[White Mustard; Sinapis alba alt Brassica hirta, B. alba | Black Mustard Brassica nigra | Brown Mustard, Indian Brown Mustard, Leaf Mustard; Brassica juncea]
Mustard Oil is the traditional cooking oil of Bengal (Bangladesh and the northeast coast of India) and is used for some types of frying throughout northern India. It is considered essential for reproducing the unique flavors of the regions where it is used, but in India, its use is declining because neutral flavored oils like sunflower are cheaper.
Like closely related rapeseed oil, mustard oil contains significant amounts of erucic acid, which was formerly considered dangerous. This has not been supported by recent research or by demographics (unless you are a male rat). Problems from human consumption do appear in times of famine when little other food is available. Apparently adequate amounts of saturated fats in the diet protect against problems from this oils, as well as from Canola oil (low erucic acid rapeseed oil).
More on More on Oils.
Buying & Storage: Mustard oil is easily found in markets serving an Indian or Pakistani community. You should purchase in a quantity you will use up in 6 months or so after opening. Store it in a tightly sealed bottle away from light and heat and with as little air in the bottle as practical. It is a fairly stable oil but not as stable as olive oil.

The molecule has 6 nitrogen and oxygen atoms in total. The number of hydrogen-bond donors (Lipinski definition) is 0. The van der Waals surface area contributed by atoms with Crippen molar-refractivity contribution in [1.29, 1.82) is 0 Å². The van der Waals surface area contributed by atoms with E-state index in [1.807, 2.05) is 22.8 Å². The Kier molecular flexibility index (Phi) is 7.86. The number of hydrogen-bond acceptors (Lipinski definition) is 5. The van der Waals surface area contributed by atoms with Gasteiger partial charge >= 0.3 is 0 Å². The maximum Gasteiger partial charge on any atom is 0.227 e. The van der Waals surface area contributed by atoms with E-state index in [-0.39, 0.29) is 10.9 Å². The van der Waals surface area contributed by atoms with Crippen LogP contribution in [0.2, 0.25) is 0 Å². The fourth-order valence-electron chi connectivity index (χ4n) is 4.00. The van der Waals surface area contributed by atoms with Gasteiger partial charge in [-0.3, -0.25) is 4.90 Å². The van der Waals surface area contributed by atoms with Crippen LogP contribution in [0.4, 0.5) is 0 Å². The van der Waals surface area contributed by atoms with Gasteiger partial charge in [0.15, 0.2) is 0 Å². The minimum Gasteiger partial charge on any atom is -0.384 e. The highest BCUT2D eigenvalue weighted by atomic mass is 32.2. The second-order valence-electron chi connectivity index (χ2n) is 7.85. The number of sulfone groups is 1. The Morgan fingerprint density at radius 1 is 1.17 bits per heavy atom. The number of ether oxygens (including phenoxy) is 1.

Cooking: Mustard oil is heated in the pan with no other ingredients until it reaches a temperature where the first wisps of smoke appear. It is then taken off the flame and allowed to cool a little before adding ingredients to be cooked. This procedure removes the acrid taste of the raw oil and renders it quite pleasant.
Subst: Today, in India, mustard oil is gradually being replaced by cheaper but less stable neutral flavored oils like sunflower oil. I recommend, if you don't have mustard oil, you use pure olive oil (not virgin) which is sufficiently neutral but is more stable and has a better health profile than most oils.
Health & Nutrition: Mustard oil sold in the U.S. and the European Union is always labeled "For massage use only". I suppose you could use it for that purpose, but there is some indication that small children could be harmed by such use. Pretty much all that is sold is used for cooking.
The reason for this labeling is concern about the high erucic acid content which was suspected of causing heart lesions. This is now strongly doubted by researchers, who have also noted that demographics do not support this danger. Research done on rats is invalid due to a specific difference in metabolism. Mustard oil is, in fact, now suspected to provide some protection against cardiovascular diseases, and sufficient saturated fats in the diet apparently protect against heart lesions from this oil.
Mustard oil is high in the vegetable form of Omega-3 fatty acids (6% to 11%), which can, under some circumstances, be converted in the body to the more useful fish oil form. Omega-3 is fragile and is probably partially destroyed when the oil is brought to the smoke point.